(WASHINGTON) The government is readying rules largely favorable to companies that want to use small drones for commercial purposes, according to a federal analysis, potentially leading to the widespread flights by unmanned aircraft performing aerial photography, crop monitoring, inspections of cell towers and bridges and other work.
An economic analysis by Federal Aviation Administration, which was inadvertently posted online, describes draft rules submitted by the agency in October to the White House budget office to review. In response to inquiries, the FAA said in a statement late Saturday that it will officially release the rules on Sunday.
The regulations would apply to drones weighing less than 55 pounds. They would improve safety by using small, lightweight unmanned aircraft instead of heavier, manned aircraft that “pose a higher level of risk,” the analysis said. It notes that between 2004 and 2012, there were 95 fatalities involving climbers working on cell and other towers.
If the rules would prevent only one fatality by using a small drone instead of a tower climber, the $9.2 million saved — the amount the government says is the economic value of a single life — would exceed the entire cost of the regulations to society, according to the document.
The analysis does not offer a total estimate on the annual economic benefit of regulations, but says it would exceed $100 million a year. For example, about 45,000 annual bridge inspections could be conducted with small drones. Most bridge inspections currently employ hydraulic mobile cranes called “snoopers.” The average cost of an inspection using a snooper is $3,250. Cable bridge inspections are even more expensive because they often require a 200-foot aerial lift.
The Association of Unmanned Vehicle Systems International, an industry trade association, estimates that small, commercial drones will create 70,000 jobs with an economic impact of more than $13.6 billion in the first three years after their integration into U.S. skies.
The analysis doesn’t address jobs that might be displaced by drones, like some types of pilots.
The FAA currently bans all commercial drone flights except for those by a small number of companies that have been granted waivers. Congress has been leaning on the FAA to move faster on regulations that would allow a wide variety of companies to employ drones for everything from monitoring pipelines to delivering pizzas. Under a law passed in 2012, the FAA was to issue final regulations by September 2015, but that appears unlikely.
Even if the White House approves the FAA’s proposal, the agency is still required to offer it for public comment. Tens of thousands of comments are anticipated, and it could take two to three years for the agency to address them before issuing final regulations.
The document indicates the agency has dropped its insistence that drone operators have the same licenses and medical certificates required for pilots of manned aircraft. Industry officials complained that obtaining a private pilot license or medical certificate would be unnecessarily burdensome.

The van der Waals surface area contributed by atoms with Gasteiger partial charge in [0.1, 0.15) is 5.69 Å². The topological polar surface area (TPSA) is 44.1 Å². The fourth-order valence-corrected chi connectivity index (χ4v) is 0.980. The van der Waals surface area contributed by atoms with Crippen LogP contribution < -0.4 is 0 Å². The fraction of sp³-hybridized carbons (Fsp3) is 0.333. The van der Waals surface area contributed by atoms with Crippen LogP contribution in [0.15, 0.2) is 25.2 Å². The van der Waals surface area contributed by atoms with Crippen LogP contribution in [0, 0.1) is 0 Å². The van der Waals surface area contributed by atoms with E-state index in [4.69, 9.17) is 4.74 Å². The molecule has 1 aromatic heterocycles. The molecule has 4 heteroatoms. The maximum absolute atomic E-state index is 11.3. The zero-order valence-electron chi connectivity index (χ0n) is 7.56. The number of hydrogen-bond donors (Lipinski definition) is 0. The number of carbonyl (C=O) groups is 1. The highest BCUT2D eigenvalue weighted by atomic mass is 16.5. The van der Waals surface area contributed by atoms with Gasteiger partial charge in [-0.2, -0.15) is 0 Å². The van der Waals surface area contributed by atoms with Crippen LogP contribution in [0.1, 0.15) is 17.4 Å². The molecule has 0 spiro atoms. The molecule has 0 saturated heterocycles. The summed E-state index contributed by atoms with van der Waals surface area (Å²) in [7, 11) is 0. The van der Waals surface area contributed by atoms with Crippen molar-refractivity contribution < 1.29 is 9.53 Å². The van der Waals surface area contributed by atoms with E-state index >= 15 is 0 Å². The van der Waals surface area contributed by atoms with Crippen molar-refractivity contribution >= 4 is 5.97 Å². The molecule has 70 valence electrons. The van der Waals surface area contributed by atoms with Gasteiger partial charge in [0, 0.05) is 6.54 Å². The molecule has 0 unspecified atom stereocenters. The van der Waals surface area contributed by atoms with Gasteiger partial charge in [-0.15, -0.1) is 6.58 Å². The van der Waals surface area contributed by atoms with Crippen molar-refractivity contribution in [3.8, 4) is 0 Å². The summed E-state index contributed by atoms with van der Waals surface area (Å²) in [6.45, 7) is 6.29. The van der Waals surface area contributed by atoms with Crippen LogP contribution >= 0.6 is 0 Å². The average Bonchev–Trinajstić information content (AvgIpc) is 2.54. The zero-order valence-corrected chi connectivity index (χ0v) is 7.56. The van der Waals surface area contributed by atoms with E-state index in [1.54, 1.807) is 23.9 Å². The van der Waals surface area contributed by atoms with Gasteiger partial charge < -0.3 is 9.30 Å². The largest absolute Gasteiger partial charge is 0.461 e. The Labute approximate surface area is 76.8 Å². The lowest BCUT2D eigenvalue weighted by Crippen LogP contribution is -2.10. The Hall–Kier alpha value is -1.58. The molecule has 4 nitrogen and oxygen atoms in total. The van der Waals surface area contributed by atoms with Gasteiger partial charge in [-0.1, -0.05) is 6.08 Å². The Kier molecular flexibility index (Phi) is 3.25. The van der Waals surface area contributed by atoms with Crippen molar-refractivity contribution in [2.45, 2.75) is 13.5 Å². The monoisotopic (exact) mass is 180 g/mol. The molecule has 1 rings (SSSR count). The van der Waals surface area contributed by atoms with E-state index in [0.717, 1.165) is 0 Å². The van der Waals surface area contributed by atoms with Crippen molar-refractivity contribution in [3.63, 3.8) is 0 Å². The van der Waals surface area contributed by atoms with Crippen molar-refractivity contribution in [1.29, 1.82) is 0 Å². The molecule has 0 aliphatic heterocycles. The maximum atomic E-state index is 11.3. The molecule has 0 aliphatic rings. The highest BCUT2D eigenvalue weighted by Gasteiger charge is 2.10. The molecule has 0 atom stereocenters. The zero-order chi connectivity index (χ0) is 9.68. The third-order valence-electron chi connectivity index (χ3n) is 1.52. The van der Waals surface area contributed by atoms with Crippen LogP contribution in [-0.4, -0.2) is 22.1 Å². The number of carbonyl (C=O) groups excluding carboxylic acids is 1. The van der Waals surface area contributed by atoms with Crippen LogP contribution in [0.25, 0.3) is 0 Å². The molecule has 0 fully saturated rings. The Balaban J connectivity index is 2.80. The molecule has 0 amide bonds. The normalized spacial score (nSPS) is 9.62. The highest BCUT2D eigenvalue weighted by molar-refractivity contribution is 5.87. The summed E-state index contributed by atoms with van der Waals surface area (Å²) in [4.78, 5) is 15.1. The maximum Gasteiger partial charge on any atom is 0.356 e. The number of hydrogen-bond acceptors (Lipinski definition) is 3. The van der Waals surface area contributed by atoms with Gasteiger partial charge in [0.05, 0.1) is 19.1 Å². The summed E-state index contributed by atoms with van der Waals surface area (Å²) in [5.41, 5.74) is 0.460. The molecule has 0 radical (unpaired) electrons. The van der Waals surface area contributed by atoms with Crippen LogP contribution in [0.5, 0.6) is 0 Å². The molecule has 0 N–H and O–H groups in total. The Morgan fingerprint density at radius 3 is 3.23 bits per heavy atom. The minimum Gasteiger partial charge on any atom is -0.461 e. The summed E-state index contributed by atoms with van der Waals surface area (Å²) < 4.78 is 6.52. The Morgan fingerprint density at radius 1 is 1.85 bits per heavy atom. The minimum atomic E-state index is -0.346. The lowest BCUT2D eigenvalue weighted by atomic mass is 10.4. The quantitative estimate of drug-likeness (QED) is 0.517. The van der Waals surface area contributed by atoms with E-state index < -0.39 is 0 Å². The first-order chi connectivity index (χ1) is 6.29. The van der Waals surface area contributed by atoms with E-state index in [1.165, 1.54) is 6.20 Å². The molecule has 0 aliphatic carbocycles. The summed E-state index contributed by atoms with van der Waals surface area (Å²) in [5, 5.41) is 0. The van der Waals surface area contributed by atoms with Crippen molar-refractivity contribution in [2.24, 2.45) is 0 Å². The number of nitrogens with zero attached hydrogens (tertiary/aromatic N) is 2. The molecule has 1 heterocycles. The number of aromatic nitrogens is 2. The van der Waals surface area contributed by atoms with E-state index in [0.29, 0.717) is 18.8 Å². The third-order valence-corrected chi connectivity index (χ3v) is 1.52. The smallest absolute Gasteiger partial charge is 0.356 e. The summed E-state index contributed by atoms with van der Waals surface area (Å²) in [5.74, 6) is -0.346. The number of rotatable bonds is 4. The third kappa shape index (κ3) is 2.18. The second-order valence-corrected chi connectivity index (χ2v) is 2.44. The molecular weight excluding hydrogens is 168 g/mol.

Commercial operators would have to take an aerospace knowledge test administered by the FAA before they could receive a certificate granting permission to operate a drone. The agency estimates the cost to operators of obtaining certificate at about $300.
A private pilot license can cost thousands of dollars because it requires many hours of experience flying a plane.
Operators would have to keep drone flights under 500 feet in altitude, which is below where most manned aircraft fly. That’s 100 feet higher than the agency typically has approved in waivers to commercial operators.
But the draft rules would still prohibit drones from flying farther away than they can be seen by their operator, and nighttime flights would remain banned. The line-of-sight requirement would preclude delivery drone of the type envisioned by Amazon. Google is also experimenting with such drones.
Industry officials have chafed at both restrictions, saying they significantly reduce the usefulness of unmanned aircraft. The FAA’s concern is that with no pilot on board, the operator on the ground is best able to prevent a collision with another aircraft by keep the drone in sight at all times.
Drone operators would also have to be checked out by the Transportation Safety Administration to determine whether they pose a security threat before they could receive an FAA operator certificate. There is no fee for the security check, but one might be applied in the future, the analysis said.
Last month, a small drone flew over the White House fence and crashed on the lawn. Although the operator later came forward saying the incident was an accident, the episode has raised concern that small drones might pose a security threat.
Agriculture is expected to become one of the first industries to embrace drones. Helicopter drones that are widely used for spraying crops in Japan would not fall under the FAA rules because they weigh significantly more than 55 pounds. But the rules would apply to small drones that monitor crops to better target watering or for mapping fields.
The FAA analysis was first reported by Forbes on Saturday.